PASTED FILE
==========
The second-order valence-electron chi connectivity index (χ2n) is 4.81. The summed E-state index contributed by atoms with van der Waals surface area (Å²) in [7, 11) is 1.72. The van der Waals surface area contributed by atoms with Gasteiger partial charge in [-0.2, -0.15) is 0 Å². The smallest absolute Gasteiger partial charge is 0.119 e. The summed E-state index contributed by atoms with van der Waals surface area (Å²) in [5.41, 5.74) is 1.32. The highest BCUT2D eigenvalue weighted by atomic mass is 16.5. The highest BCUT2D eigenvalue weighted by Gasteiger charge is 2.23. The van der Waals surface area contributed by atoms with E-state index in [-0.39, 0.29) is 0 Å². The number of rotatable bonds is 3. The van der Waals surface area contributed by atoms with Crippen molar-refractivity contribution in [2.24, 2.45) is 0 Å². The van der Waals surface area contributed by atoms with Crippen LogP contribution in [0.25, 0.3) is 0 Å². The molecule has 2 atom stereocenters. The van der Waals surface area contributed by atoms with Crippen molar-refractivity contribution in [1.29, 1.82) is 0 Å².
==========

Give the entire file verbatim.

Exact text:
The second-order valence-electron chi connectivity index (χ2n) is 4.81. The summed E-state index contributed by atoms with van der Waals surface area (Å²) in [7, 11) is 1.72. The van der Waals surface area contributed by atoms with Gasteiger partial charge in [-0.2, -0.15) is 0 Å². The smallest absolute Gasteiger partial charge is 0.119 e. The summed E-state index contributed by atoms with van der Waals surface area (Å²) in [5.41, 5.74) is 1.32. The highest BCUT2D eigenvalue weighted by atomic mass is 16.5. The highest BCUT2D eigenvalue weighted by Gasteiger charge is 2.23. The van der Waals surface area contributed by atoms with E-state index in [-0.39, 0.29) is 0 Å². The number of rotatable bonds is 3. The van der Waals surface area contributed by atoms with Crippen molar-refractivity contribution in [2.24, 2.45) is 0 Å². The van der Waals surface area contributed by atoms with Crippen LogP contribution in [0.25, 0.3) is 0 Å². The molecule has 2 atom stereocenters. The van der Waals surface area contributed by atoms with Crippen molar-refractivity contribution in [1.29, 1.82) is 0 Å².